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Mention cowboy fare, and most of us think of beans, beans and more beans. Most of the assumptions (by some of us who know nothing about the cowboy way of life) about the old days and the “mess” dished up by “Cookie” (the name given some of the chuckwagon cooks) assume the isolation of range camps would ensure the lack of variety in the menu. Many a story told by old-timers reinforces this image, but most of the chuckwagon cooks hired to go on the trail with the herd knew what they needed to do to keep the hands happy.
Most cooks only prepared meals for breakfast and supper. The crew had to make do with cold biscuits or a piece of bacon until they made camp in the evening. Making meals on the range required a well-stocked freight wagon, with the necessary staples and cookware available. It was essential to have large supplies of flour, cornmeal, rice, beans, dried fruit, hardtack, dried beef, molasses, vinegar, sugar, salt, pepper, baking soda, tea and coffee. In addition to a cast-iron Dutch oven and skillet, it was important to have a metal coffeepot. A typical meal might include biscuits or corn bread, wild game or beef, gravy, and beans. The dessert was often a fruit cobbler of some sort.
According to the authors of “The Cowboy Cook Book,” Bruce and Bobbi Fischer, “Cowboys walked delicately around Cookie, no one dared to cross him. As the saying goes, ‘Cussing a range cook is as risky as branding a mule’s tail!’ During the roundup, Cookie always made sure he had a jug of sourdough to make hoecakes and flapjacks.”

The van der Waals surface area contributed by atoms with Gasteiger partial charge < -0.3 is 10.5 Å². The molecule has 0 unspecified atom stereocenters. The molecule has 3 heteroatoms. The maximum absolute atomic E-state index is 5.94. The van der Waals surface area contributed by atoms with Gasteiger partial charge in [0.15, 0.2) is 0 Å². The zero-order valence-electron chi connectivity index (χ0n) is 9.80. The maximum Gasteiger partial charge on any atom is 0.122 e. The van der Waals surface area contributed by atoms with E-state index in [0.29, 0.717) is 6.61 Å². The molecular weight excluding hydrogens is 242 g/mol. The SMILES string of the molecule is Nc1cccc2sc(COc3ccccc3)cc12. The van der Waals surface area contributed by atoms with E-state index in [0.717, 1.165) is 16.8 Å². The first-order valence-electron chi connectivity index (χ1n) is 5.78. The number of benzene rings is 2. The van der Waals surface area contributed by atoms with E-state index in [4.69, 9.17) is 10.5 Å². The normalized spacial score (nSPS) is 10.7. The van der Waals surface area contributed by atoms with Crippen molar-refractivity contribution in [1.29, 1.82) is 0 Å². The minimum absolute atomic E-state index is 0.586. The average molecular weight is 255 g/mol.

Each chapter in the book features a special type of range recipe and offers introductory remarks to help cooks become familiar with this type of cooking. They mention that food was an important thing to cowboys on the range, as before signing on to a “wagon” cowboys usually wanted to know what kind of “chuck” was being served.
Quite a few years back an interview with local old-time chuckwagon cook Dusty Rhodes addressed this. His descriptions of hauling around the heavy Dutch ovens, making meals for a big crew, and cooking over an open fire were fascinating. His experience didn”t include much cowboying, as after he hired on to cook for a big “cattle outfit” he found himself doing grueling work from sunup to sundown. While Dusty only worked as a trail cook for a few years, his memories of the job requirements stayed clear. He prided himself on using the same sourdough starter for most of the jobs, as he kept it stored in a small crock to be used whenever he wanted. Cowboys and sourdough starter are said to have three things in common: they require regular feeding, get better with age and need to stay warm on chilly nights.